I long for our detached house in the tiny little cul-de-sac, where the cats could sleep all day on the road outside without ever being disturbed, where the nights were mostly silent and the only noise on a Sunday morning are the church bells in town, which I opened my windows wide to, so that we could hear them better, especially in the winter, when they chime Christmas carols.

Oh, the things they say.

Rafe, 5, in the bath-
“Who let the dogs out? Hoo Hoo Hoo Hoo!

Olivia, 11, on a screaming match with her 14 year old brother-
“Well, APPARRANTLY, I am a freak, a cirque de freak ANNNNND a JERK!”

Devon, 14, on why he should not have to help with the dishes-
“WHAT? My leg hurts!!”
Me- “That didn’t stop you going to your best friends house for two hours.”
Devon- “Yeh, but it hurts now
Me- “Tough Bananas, GO.”
Devon- drags himself on his stomach into the kitchen, moaning theatrically the whole way.

Rafe, 5, on birthday presents
“Mommy, I will get you a big trophy! That says “Happy Birthday AND I love you! FROM- TESCO’S!!!”

I’m not sure if he meant it would actually say from Tesco or that it would be purchased from Tesco. You can’t tell with that kid, he has an evil sense of humour.


My eldest son has what I imagine is about the worst vision possible this side of legal blindness. Nobody knew this until he was about 6. I suppose a lot of his early behaviour issues probably were closely linked, but I was a young first time mother and oscilliated between privately thinking my child was crazy or completely normal. I didn’t know. Oddly enough, I don’t remember the first time it was suggested he may have a vision problem, whether it was before or after his teachers tried to convince me he had ADD and to medicate him, his first vision test, or even his first pair of glasses. I don’t even remember the first time I learned how poor his vision was, perhaps I blocked it out because not a day goes by that I don’t berate myself for unintentionally letting him go through his first years of life like that. Shocking to me is that my child was forcibly taken from me and circumcised while he screamed and I begged them not to, but checking his vision was not a priority for nearly 6 years. (I gather the APA’s priorities are slightly different now, we can but hope.)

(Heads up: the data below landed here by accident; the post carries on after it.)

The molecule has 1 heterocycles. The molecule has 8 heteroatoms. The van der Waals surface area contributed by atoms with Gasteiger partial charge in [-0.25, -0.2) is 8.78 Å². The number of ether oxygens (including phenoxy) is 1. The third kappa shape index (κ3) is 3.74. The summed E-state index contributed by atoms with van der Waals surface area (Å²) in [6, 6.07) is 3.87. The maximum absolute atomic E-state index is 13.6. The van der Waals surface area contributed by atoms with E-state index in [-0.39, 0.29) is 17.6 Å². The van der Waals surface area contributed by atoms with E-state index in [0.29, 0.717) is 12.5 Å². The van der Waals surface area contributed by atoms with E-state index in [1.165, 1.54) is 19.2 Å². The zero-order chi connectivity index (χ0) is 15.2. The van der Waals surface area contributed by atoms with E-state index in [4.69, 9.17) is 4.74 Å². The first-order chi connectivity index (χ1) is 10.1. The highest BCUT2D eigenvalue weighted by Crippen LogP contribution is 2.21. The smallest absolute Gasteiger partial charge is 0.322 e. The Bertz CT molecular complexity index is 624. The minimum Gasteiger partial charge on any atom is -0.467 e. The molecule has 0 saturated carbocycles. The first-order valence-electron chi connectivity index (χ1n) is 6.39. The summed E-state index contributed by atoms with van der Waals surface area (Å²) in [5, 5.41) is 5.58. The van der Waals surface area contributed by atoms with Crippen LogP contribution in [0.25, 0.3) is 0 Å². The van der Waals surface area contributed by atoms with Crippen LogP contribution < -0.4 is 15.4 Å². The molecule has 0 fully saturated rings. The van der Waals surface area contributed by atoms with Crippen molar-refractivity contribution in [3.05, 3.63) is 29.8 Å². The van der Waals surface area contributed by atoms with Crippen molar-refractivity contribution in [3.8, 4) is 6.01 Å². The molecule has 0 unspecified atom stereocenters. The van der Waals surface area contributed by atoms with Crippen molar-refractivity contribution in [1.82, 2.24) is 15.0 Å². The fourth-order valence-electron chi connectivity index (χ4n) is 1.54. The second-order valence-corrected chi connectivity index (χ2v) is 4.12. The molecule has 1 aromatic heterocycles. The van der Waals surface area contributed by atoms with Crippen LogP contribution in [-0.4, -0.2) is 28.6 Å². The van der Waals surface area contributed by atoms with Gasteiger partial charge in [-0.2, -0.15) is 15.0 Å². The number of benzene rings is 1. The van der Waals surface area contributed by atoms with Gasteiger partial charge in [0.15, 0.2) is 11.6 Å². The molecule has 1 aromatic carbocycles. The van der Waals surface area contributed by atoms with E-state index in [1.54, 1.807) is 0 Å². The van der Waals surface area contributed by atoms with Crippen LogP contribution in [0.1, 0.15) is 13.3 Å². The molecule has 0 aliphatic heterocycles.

My daughter had her vision tested at my firm insistence early on and, thankfully, it was perfect. I have not worried about Rafe’s vision as he has not exhibited any signs of vision trouble, and here in the UK, the health visitors are pretty on top of it. But, it’s been awhile since Rafe has seen a health visitor and rarely needs to go to the doctor and since he is school age, I thought it should be professionally checked. The morning of the appointment, I kicked myself for not insisting it be done when he was much younger, for once again putting my faith in the professionals and I was terrified it was going to be a similar case to my older sons. Thankfully, it was not. I had prepared him for the appointment beforehand and he quite enjoyed wearing all the funny contraptions and telling the eye doctor what the symbols on the wall were. He really wanted to use the letters and not the symbols, but wasn’t quite confident enough in letter names (they teach them the sounds first.)

To be told he had 20/20 vision made me want to cry with happiness. I suppose I wouldn’t go so far as to call my eldest son’s poor vision a disability, but I imagine the relief I felt knowing my younger children will not have to endure the same challenges and pain that he has must be equal to that of any mother, who aches to see one child suffer and rejoices to know their siblings will not.


Yes, that is a Santa hat next to him. The fact that he was wearing a Santa hat in August greatly offended the cleaning guy we passed, who felt the need to point out Christmas was 4 months (is that all? Shit- I’m still in 6 months away mode!) away, and then a moment later, having apparently decided he was super annoyed, informed me it was at least 130 days away! (144 days to Christmas, actually. 89 until Halloween and, most important in this house- 227 days until Rafe’s 6th birthday. This kid is on top of his holidays!)

Cake bandit

We’ve stayed up until 11:00, watched a film (Knight and Day, for anyone who cares, which is pretty good, considering), and had big pieces of chocolate cake with a decadent sweetened whipped cream and cream cheese frosting. Now to bed. My suggestion that my 14 year old brush his teeth is met with some reticence, there is a bit of back and forth, and an apology with subsequent heart to heart follows.

I make my way upstairs, plop down in front of the computer and check my email for the 10th time today, looking for a reply to an email I sent exactly 24 hours ago. It isn’t there. As I start to close down the computer there is a great *CRASH!* from downstairs. Fucking cats? I think, initially. The boy?!! I think, a millisecond later.  He assures me all is well, but he’s fallen. I race downstairs, to be greeted with darkness.  I switch on the lights, he is in the kitchen(!), he tells me he was on the way to the bathroom, and tripped. He cannot tell me why he didn’t turn on the lights. I cringe as I notice that we did indeed leave the kitchen steps in his path to the bathroom.  I notice he has something on his leg and as I reach out, I think- I know what that is, it’s cake. Why does he have cake on his cast? I then notice a smear of cake on the ground. He tells me that when he started to fall he grabbed the fridge, the door came open, the cake plate flew out and landed on the floor.  I check him, then check the cake, it seems remarkably unharmed, though a feeling that there is possibly less of it, passes over my brain.